Jenny Evans’ brother died in a house fire when he was just 24. Will would have been 40 this week and she still misses him like a lost limb.
When you get bad news – really, life-changingly bad news – it’s so shocking you go blind for a moment. It’s like your head is filled with white noise. Your blood has fizzed like soda. The solid impact of the knowledge that you can’t reach back through time and change things is so acute you can’t actually believe it can be true. Is there nothing we can do?
My big brother Will would have been 40 today. When I found out he had died, aged 24, I had just ordered a bottle of champagne. I was lunchtime drinking with my boyfriend of the time for our anniversary. We were 23.
I got a voicemail from my mum telling me that my older half-sister Deb was coming up to London to pick me up and bring me home. That was so… unprecedented. I told my boyfriend to hang on while I just called her back.
My first thought was that our adored family dog, Teggy, had died, or a grandparent. Your healthy, happy brother’s face doesn’t flash though your mind, especially when you spoke to him the night before. He had been at Deb’s. He was eating spaghetti hoops on toast. He was going out for a beer with an old friend. He was fine. He didn’t feature.
“Hi Mum, it’s me.”
“Oh god, it’s Jen.”
“Where are you?”
“I’m in Soho with Nick, it’s our anniversary.”
“Deb is coming to London to bring you home”
“I know. Why? What’s happened? Is it Teggy?”
“I don’t want to tell you.”
“Tell me what’s happened. Tell me what’s happened. Tell me what’s happened. Mum, tell me what’s happened…”
And then my mum had to do to me what Deb had had to do to her that morning. Deb had held my mum’s face in her hands and looked her in the eyes when she told her. My mum wanted the same for me. She didn’t want to tell me on the phone. But I made her.
“There has been a fire at Broadway Road and Will has died.”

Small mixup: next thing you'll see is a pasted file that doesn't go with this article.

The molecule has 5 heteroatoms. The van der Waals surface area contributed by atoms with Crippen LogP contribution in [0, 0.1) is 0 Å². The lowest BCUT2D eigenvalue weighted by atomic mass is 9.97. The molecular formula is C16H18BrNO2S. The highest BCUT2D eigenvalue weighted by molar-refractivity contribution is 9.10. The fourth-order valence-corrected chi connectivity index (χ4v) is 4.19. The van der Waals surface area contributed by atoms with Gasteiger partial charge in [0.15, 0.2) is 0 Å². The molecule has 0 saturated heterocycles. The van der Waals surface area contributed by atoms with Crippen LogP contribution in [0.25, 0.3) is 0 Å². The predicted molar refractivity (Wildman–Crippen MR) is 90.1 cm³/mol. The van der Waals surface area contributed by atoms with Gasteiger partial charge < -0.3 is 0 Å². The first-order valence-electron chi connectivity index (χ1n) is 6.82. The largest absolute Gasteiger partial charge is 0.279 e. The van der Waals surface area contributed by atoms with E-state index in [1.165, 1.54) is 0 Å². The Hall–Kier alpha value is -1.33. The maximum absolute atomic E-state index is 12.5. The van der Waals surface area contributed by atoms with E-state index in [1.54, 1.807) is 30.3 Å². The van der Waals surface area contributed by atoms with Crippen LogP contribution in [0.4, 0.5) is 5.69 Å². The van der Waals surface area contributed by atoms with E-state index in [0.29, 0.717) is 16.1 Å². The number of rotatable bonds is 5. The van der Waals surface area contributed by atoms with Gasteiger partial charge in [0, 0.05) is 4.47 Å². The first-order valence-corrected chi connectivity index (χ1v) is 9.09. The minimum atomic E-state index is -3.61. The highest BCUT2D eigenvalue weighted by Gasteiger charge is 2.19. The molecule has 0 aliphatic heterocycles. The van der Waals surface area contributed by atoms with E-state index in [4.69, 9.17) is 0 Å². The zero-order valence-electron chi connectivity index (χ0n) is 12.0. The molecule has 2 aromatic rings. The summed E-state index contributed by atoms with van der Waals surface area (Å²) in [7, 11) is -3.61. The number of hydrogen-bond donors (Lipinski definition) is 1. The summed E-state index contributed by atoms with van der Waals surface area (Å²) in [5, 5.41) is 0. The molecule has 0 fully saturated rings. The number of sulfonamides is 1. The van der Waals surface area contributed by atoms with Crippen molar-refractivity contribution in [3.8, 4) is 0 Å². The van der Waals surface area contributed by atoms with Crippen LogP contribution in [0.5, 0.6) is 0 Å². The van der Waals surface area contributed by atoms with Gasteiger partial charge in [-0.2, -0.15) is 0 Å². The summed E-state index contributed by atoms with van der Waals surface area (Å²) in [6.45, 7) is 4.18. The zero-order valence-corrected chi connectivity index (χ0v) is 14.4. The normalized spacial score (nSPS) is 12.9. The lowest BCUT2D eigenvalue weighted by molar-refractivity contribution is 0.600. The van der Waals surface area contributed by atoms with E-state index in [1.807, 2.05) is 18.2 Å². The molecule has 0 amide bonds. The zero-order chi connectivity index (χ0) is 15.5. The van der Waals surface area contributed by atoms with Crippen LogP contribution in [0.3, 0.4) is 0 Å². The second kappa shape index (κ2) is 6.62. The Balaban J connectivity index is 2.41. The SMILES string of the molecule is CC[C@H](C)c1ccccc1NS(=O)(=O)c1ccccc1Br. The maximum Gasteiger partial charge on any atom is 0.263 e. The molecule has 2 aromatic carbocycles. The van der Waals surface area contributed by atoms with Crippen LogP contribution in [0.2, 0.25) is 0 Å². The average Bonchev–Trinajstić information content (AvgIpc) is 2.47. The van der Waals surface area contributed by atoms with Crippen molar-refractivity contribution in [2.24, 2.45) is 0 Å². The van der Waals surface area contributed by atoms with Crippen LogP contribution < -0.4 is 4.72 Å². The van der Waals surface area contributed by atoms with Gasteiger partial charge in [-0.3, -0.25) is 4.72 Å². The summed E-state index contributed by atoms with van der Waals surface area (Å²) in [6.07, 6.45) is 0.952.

Will had been housesitting for the night; Deb had gone away with her husband and little girl.
The ironic champagne cork popped and my head fizzed. I shook it. Then began repeating, “No, no, no” as I groped my way out of the restaurant, pinballing off furniture, leaving my very confused boyfriend behind.
Out in the street I told him. Then I found a black cab that was out of service and told the driver too and begged him to take me home. And he did. And he didn’t charge us.
“When your sibling dies the world tilts like a listing ship. You lose your Tweedledee: the finisher of your sentences; the person who can make you laugh until you’re on the floor, and the person so savage you want to pull out all your hair – or theirs.”
When I got to my flat in South London, my sister was waiting outside. She shook her head. I said, “Not good enough,” which in hindsight was a bit mean. I meant, “It’s so nice to see you but the circumstances are so fucking ridiculously bad that I can’t summon the words,” but I couldn’t manage that.
I don’t remember the three-hour drive back to Abergavenny. I expect my now ex-boyfriend does, poor thing; it can’t have been a barrel of laughs. I am forever thankful that he came with us and that he held me that night. It wasn’t the cleanest of breakups, shortly afterwards, but that was so kind.
When your sibling dies the world tilts like a listing ship. You lose your Tweedledee: the finisher of your sentences; the other witness to all your family Christmases and holidays and illnesses; the person who can make you laugh until you’re on the floor, and the person so savage you want to pull out all your hair – or theirs (when I was going through a God phase, Will poked his head round my door and said, “Jesus is shit,” and I cried for three hours).
When Will died the world seemed less colourful to me. Just… greyer. For ages. And I fully understood the expression ‘it feels like you’ve have lost a limb’. I couldn’t understand how I was meant to function without Will’s gentle advice and guidance, without his moral compass, without his musical and comedic and cultural influence, without his long fingers, his awkward smile, his slightly too big ears, his cynicism to my optimism, his perfectionism to my ‘fuck it’, his social awkwardness to my social delight.
I had forever modelled myself on him, on not being him, on being different from him but the same. How could I live the rest of my life without my muse?
Will had always been more vulnerable than me, in many ways. It’s weird because he was much brighter, probably more intelligent than anyone else I have ever met; he was a far more talented artist, wordsmith, wit. But he was never very comfortable in his own skin. And that was made worse when he became a teenager, because his best friend turned on him and encouraged their group of friends to bully him.